# $2n$-regular graphs with maximal chromatic number

Let $$n\geq 1$$ be an integer. Suppose $$m\geq 2n+1$$ is an integer. We construct the graph $$\mathbb{Z}_m = (\mathbb{Z}/m\mathbb{Z}, E_m)$$ where $$E_m=\big\{\{x,y\}:x, y \in \mathbb{Z}/m\mathbb{Z} \text{ and } \exists k\in\{1,\ldots n\}: (x+k = y \text{ or } y+k = x)\big\}.$$

It is easy to see that $$\mathbb{Z}_m$$ is a $$2n$$-regular graph on $$m$$ vertices.

Question. Suppose $$c$$ is the maximum chromatic number that a $$2n$$-regular graph on $$m$$ vertices can have, and let $$G=(V,E)$$ be a $$2n$$-regular graph with $$|V| = m$$ and $$\chi(G) = c$$. Does this imply that $$G\cong \mathbb{Z}_m$$?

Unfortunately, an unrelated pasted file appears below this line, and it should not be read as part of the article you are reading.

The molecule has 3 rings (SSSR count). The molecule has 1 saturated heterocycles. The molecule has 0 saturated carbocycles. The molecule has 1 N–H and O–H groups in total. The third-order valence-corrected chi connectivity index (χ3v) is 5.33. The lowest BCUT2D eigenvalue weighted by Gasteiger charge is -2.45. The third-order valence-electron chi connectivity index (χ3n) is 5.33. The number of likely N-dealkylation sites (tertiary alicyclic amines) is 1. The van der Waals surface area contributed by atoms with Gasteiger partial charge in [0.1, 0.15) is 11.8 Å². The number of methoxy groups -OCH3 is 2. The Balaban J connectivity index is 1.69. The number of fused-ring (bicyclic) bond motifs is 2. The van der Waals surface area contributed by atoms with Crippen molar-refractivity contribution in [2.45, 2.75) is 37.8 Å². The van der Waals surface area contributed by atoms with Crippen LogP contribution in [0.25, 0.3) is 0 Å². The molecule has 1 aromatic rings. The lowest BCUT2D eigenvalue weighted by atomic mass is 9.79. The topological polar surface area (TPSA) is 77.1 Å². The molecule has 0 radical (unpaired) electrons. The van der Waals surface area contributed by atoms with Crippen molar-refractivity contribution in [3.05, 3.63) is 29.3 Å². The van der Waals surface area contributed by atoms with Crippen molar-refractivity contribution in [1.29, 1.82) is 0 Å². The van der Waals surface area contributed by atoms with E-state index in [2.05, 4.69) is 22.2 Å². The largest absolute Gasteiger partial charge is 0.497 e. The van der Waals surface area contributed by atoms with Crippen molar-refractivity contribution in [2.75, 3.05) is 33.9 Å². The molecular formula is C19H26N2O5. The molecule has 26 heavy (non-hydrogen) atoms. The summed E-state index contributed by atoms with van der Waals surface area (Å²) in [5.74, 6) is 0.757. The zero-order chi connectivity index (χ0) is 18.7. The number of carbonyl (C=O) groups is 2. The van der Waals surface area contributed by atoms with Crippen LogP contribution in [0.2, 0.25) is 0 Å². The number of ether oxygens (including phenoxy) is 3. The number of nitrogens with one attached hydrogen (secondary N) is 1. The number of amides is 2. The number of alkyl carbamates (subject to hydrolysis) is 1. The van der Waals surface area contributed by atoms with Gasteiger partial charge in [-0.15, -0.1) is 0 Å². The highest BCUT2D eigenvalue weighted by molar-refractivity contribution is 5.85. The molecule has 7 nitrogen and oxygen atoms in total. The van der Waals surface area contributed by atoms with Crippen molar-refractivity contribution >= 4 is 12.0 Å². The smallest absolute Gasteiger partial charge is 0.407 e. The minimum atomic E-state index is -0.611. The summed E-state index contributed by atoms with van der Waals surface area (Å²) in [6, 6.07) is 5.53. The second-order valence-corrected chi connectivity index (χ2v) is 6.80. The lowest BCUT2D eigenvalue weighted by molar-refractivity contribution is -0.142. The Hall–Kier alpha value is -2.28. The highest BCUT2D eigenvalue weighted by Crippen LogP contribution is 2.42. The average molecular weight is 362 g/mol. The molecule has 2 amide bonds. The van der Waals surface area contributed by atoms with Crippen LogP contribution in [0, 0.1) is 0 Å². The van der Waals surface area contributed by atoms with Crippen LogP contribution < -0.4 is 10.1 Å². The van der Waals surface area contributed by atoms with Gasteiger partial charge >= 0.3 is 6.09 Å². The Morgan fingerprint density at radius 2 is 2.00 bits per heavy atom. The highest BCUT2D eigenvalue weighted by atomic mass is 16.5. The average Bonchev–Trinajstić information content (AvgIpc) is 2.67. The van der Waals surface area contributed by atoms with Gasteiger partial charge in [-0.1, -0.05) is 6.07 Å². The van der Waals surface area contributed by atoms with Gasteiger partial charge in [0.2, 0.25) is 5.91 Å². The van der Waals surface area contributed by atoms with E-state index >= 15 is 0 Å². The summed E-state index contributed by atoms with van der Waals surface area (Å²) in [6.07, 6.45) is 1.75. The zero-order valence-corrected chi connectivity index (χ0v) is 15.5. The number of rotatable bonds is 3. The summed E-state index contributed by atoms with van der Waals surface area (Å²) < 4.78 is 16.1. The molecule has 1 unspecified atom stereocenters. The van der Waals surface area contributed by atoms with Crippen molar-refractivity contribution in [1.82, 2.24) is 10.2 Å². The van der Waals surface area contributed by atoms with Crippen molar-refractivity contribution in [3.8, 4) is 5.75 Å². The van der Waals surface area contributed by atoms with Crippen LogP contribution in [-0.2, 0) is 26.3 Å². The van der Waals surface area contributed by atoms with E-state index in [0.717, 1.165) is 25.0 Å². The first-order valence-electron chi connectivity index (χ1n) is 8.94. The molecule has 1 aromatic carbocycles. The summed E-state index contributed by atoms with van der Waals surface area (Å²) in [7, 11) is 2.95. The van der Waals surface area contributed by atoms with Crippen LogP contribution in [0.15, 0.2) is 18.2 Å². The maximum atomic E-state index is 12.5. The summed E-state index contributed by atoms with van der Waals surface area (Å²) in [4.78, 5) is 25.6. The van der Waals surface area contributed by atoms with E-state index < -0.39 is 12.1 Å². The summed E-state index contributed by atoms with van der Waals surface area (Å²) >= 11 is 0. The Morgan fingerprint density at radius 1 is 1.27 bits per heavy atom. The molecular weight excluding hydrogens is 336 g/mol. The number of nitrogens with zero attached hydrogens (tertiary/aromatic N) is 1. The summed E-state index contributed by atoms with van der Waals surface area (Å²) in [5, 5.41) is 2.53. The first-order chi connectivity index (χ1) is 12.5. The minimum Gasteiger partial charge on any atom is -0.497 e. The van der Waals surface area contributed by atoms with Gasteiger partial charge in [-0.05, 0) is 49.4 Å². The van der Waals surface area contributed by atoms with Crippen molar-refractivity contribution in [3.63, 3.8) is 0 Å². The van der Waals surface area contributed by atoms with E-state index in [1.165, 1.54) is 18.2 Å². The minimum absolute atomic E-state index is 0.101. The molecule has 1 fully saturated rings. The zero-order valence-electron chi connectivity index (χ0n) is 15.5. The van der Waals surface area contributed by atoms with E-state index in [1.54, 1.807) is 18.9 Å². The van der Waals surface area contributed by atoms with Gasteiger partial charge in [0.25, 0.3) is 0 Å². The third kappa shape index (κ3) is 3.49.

Example 1. Let $$n=1$$, $$m=7$$. Then $$c=3$$, and $$G=C_3+C_4$$ is a $$2$$-regular graph of order $$7$$ and chromatic number $$3$$, but is not isomorphic to $$\mathbb Z_7$$.
Example 2. Let $$n=2$$, $$m=15$$. Then $$c=5$$, as $$G=3K_5$$ is a $$4$$-regular graph of order $$15$$ and chromatic number $$5$$, but $$\mathbb Z_{15}$$ has chromatic number $$3$$.